The rich get richer, and the Dragons get poorer

The Chunichi Dragons, whose pitching staff was arguably the worst of NPB’s 12 teams this year, have parted company with left-handed starting pitcher Onelki Garcia, according to the Sankei Sports. According to Bill James Win Shares, see here WS 2018 Top 20 Pitchers, Garcia, who went 13-9 with a 2.99 ERA in his Japan debut season, was the highest ranking pitcher on the Dragons staff.

The former Dodgers, White Sox and Royals farmhand reportedly asked for a bump in pay from 50 million yen ($440,000) to a contract of three-plus years at 200 million yen ($1.76 million) per year. The club is expected to release him.

Here (Team Win Shares 2018)are the 2018 Win Share rankings by team. The Dragons’ pitching staff was credited with an NPB-worst 51.2 win shares.

Going, going, Tsutsugone

Yoshitomo Tsutsugo told his Central League club, the Yokohama-based DeNA BayStars, on Friday that he would like to move to the major leagues. The left fielder, whom MLB scouts see as a first baseman, designated hitter because of his lack of speed, has steadfastly denied any interest in going since he returned from the 2017 World Baseball Classic. The BayStars have said they will consider the offer, which means they probably will post him.

Tsutsugo will not have the required nine years of service time until the start of the 2021 season, meaning he won’t be able to file for free agency until after that season.

Three years ago, Tsutsugo spent played winter ball briefly in the Dominican Republic. But more than he learned from his 10 games in action, he was overwhelmed by the attitude players showed — something he was not prepared for from Japan’s orderly stoic game.

“I felt the players there are really hungry, have strong desire. They face very severe situations, not like we do in Japan,” Tsutugo said They all played with a lot of heart. More than I could in Japan, I learned what it means to play with heart. They’re battling for jobs, but still, they are out there having fun.”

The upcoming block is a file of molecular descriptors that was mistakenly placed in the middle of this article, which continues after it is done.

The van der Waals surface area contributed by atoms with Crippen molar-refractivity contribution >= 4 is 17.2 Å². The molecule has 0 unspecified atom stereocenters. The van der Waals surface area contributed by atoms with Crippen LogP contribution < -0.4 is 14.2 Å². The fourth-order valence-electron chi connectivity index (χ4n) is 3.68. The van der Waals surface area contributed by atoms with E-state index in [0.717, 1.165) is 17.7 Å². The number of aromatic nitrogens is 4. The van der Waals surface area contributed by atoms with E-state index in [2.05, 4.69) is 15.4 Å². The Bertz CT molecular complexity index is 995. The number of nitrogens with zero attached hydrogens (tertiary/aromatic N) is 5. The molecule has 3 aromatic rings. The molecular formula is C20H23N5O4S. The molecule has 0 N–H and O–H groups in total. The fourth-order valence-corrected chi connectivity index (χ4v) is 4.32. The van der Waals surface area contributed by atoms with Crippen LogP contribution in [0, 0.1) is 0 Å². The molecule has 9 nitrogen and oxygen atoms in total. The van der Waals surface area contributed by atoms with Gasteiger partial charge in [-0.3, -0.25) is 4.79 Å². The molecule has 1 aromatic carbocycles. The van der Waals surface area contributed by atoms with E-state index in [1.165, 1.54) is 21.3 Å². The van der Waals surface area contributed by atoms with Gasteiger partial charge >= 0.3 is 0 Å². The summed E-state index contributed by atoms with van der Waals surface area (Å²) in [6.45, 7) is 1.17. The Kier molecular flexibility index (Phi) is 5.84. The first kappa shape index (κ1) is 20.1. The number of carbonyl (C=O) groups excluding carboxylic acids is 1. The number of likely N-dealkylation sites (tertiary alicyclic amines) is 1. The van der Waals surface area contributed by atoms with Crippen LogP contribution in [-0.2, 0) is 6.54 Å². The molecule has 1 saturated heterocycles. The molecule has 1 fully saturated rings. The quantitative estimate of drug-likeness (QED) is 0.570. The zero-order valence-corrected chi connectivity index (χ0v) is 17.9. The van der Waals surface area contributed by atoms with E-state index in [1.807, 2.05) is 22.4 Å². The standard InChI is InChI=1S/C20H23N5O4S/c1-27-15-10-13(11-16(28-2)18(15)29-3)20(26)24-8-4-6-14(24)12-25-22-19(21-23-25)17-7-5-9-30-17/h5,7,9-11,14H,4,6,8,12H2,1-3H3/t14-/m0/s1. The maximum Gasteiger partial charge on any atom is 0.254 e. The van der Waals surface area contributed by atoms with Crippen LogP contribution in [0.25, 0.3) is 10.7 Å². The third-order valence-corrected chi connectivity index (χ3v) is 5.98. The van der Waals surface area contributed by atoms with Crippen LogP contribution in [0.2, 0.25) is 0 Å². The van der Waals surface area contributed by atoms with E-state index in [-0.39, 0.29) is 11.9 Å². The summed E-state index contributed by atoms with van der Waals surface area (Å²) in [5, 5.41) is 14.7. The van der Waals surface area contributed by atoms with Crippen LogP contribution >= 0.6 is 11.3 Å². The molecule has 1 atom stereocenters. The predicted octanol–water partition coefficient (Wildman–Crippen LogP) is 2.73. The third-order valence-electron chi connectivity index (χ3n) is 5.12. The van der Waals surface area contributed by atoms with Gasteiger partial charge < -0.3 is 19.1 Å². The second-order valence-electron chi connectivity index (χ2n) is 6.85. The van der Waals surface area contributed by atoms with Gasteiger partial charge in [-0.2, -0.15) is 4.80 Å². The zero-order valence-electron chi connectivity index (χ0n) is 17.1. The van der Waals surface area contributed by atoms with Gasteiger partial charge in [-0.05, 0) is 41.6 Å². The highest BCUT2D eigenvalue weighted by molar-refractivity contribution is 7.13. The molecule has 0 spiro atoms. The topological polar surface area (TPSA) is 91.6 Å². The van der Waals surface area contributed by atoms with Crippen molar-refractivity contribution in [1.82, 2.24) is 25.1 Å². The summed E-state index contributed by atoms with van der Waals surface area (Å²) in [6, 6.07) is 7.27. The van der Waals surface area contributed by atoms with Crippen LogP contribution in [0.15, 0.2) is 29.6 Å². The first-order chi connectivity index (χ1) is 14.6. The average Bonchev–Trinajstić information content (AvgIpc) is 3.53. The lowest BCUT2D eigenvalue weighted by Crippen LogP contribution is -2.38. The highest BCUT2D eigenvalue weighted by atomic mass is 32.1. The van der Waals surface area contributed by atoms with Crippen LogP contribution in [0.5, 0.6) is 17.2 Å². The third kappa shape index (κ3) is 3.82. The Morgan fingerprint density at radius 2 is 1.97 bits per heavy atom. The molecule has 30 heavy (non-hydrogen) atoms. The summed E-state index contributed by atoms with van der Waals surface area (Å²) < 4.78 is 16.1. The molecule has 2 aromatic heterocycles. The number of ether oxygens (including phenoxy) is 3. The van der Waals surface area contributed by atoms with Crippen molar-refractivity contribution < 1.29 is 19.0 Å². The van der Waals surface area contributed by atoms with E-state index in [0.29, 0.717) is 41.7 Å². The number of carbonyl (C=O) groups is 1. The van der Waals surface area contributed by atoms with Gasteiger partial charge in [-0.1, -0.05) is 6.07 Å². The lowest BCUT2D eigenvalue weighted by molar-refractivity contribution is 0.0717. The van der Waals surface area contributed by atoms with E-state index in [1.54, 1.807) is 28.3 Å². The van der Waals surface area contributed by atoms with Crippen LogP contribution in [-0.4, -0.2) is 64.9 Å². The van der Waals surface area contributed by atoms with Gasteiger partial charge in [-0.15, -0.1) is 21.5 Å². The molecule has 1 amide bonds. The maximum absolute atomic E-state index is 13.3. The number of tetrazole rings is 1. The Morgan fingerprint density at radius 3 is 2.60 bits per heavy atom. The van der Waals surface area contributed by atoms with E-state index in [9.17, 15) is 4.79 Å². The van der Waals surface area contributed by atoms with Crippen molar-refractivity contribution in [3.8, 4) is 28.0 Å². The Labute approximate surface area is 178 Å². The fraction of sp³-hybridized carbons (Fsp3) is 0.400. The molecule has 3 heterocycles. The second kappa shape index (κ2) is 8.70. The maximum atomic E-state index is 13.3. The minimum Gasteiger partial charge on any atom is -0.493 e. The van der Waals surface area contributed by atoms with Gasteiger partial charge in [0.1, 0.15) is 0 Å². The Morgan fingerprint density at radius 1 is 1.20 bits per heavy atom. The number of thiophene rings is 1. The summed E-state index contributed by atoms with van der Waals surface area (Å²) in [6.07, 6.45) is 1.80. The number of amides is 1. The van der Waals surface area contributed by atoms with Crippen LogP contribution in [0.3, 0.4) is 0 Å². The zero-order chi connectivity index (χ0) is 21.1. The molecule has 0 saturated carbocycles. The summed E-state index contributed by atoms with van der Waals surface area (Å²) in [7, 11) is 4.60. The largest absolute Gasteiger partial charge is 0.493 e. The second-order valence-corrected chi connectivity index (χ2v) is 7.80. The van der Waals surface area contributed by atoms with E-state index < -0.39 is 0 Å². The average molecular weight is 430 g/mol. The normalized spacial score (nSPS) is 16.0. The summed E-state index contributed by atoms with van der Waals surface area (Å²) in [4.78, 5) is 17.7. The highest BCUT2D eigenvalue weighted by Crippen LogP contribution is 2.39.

The Osaka native returns to his roots every winter to promote youth baseball in the city of Sakai. On Sunday, he joined three other NPB players in a “Kids Ballpark” event organized by the city and Japan’s player’s union.

“It’s important to have big dreams,” he said according to a Nikkan Sports report. “Since I was a kid I watched major league games on TV. We’re ballplayers, so we hope you would want to play baseball, but we also hope you’ll take on a lot of challenges and learn from your mistakes.”

“I want to put up some good numbers next season — not so I can go to the majors, but so the BayStars can win the pennant. Because that would be a new experience for me.”

Tsutsugo has blossomed under the management of Venezuelan manager Alex Ramirez, a former Cleveland Indians outfielder, who became the first foreign-registered player to reach NPB’s iconic 2,000-hit milestone. In 2017, batting cleanup for a lineup underpowered without Shohei Ohtani, Tsutsugo just barely missed a two-run homer that was the final out of the eighth inning in a 2-1 loss to the United States.

What  scouts say

In the poll I conducted this spring with MLB scouts, they had this to say about the BayStars outfielder:

Scouts believe Japan’s cleanup hitter could definitely play in the majors, but finding a starring role might prove difficult.

“Tsustsugo could definitely hit in the majors. The bat is not a question. The question is the athleticism. He has improved his defense in left to the point where he might be able to play, but I would still have to really be sure how well he hits left-handers if I were to think he could play every day.”

“At first base or designated hitter, he’d have to compete against elite major league hitters. Think of Hiroshima’s Brad Eldred. He is in Japan because he couldn’t get enough playing time in the majors at first base. Is Tsutsugo a better hitter now then when Eldred arrived in Japan? That’s a good question.”

That’s the majority opinion. One scout believes Tsutsugo has the ability to adjust.

“He should be able to hold down a platoon role at first or DH and even play left field, but I’ve seen him adjust and change. He has power to all fields. I think he’d be able to produce enough to help some teams in an everyday role, but it won’t be easy. At the worst, I see him as a fourth outfielder who has too much upside and who could be too tough an out to keep on the bench.”

“Tsutsugo is an average major league hitter, so a .265 would be reasonable. He has very good raw power with in-game power better than average. A lot depends on the park he plays in. A normal season for him could be 15 home runs, but if he plays his home games in Baltimore, 25 would be very reasonable.”

writing & research on Japanese baseball